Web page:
ALL THAT JAZZ (1979) – Singin’ in the pain

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The following is my entry in The Criterion Blogathon, being hosted Nov. 16-21, 2015 by the blogs Criterion Blues, Speakeasy, and Silver Screenings. Click on the above banner, and partake of nearly 200 bloggers’ reviews of movies from The Criterion Collection!

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It’s rare that a man gets to write his own obituary. It’s even rarer when he turns it into a movie musical. But stage-and-screen choreographer-director Bob Fosse did just that in All That Jazz, definitely not your grandfather’s musical.

Film buffs will argue that this is merely Fosse’s musical version of Federico Fellini’s famously autobiographical 8-1/2. Grousers will complain that it’s Fosse’s self-serving take on a very self-indulgent life. For me, at least, it’s never less than fascinating. It might not be a musical where you come out humming the tunes, but it has imagination oozing from every frame.

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Jaws’ Roy Scheider plays Fosse’s alter ego Joe Gideon, a goateed satyr who tries to keep too many plates in the air at once, artistically and in his personal life. The story shows Gideon trying to nurse along a potentially disastrous Broadway musical, finish the final cut on a bio-flick that looks suspiciously like Lenny (Fosse’s story of Lenny Bruce), and juggle several relationships with women of his past and present.

Fosse definitely stacked the deck by casting many of his former lady-loves, including Ann Reinking as Gideon’s current lover, and Jessica Lange as his blunt-talking Angel of Death. Nevertheless, Fosse is hardly easy on himself. Gideon is a boozer, pill popper, and genial ignorer of any advice that might help him lead a longer and happier life.

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This soon culminates in a hospital hallucination that is a supreme tour de force, not to mention the first musical to ever include a scene of open-heart surgery. (It’s graphic, but in context, it’s all too appropriate.)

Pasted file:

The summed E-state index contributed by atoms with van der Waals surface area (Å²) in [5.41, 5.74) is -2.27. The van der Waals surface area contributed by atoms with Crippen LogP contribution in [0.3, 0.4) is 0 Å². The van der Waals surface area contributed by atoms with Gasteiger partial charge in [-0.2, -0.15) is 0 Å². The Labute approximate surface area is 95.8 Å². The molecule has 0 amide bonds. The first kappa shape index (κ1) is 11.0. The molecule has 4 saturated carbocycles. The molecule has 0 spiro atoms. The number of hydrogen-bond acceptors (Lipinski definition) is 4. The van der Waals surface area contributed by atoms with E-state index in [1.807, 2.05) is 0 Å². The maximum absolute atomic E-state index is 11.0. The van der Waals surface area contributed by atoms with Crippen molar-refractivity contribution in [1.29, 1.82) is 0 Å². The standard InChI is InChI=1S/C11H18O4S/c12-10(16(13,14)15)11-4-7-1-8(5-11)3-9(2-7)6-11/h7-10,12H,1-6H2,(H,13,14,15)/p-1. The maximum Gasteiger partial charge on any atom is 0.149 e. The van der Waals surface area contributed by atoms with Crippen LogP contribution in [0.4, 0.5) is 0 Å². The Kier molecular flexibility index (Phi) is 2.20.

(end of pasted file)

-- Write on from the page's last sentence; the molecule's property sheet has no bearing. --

In one of the weirder career highs of movies, this has to be Scheider’s peak. Gideon is all too self-destructive, but Scheider shows us the charisma that has everyone in Gideon’s life going along for the ride. The rest of the cast is great as well (including Wallace Shawn and John Lithgow in early roles).

Most musicals are all-out to please a huge audience. One gets the feeling that with All That Jazz, Fosse was the audience. But that doesn’t mean you can’t savor his high as well.

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JAWS (1975) – Four decades later, it still has bite

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Three moronic sequels have not dimmed the power of Steven Spielberg’s Jaws. In fact, the sequels have only made the extraordinary qualities of the original more pointed. The shark was never the point; the characters were.

The movie’s plot sounds quite similar to the many rip-offs which followed. A beach is terrorized by a shark; the police chief (Roy Scheider) wants to close the beach down; but the tourist-conscious mayor (Murray Hamilton) won’t have it; tourists become so much appetizer while the mayor wallows in guilt; and finally, someone kills the sucker.

But again, it’s the way in which the shark is built up as a movie villain that had contemporary critics comparing Spielberg to Alfred Hitchcock. We never see the shark in full until movie’s end. More often, we get simply the shark’s actions. And they’re scary enough, as when the shark tears off the end of a pier where some bounty hunters were waiting to catch him.

Conflicting legends have grown up around the movie. One story has it that Spielberg, on the verge of establishing himself as a movie maverick, agreed to direct the movie only on the condition that the shark not been seen until the movie’s second half. The other story is that Spielberg intended to show the shark all along but had continual mechanical problems; as a result, the actors had plenty of time to improvise and get “into” their characters. Whatever the reason, the movie builds up as a model of suspense.

downloadAnd as a result, we get to know what makes the three primary shark-hunters tick. There’s Police Chief Brody, whose first view of the shark inspires the classic understatement, “I think you’re gonna need a bigger boat.” There’s macho Captain Quint (Robert Shaw), whose hardening was partially the result of his being on-board a ship that sunk into shark-infested waters (which he describes in the movie’s famous monologue). And there’s oceanographer Hooper (Richard Dreyfuss), who quickly throws in the towel on Quint’s machismo contest by parodying it (when Quint crushes a steel can with his bare hand, Hooper crushes a styrofoam cup).

Ever since Spielberg hit it big 40 years (!) ago, Hollywood has gone mad with special-effects follies. But as moviegoers (and Spielberg) have always known, special effects are a success only if you care about the characters first. Jaws still serves a textbook example of special effects giving payoffs to well-developed characters.

I'm ready for my close-up, Mr. Spielberg!

I’m ready for my close-up, Mr. Spielberg!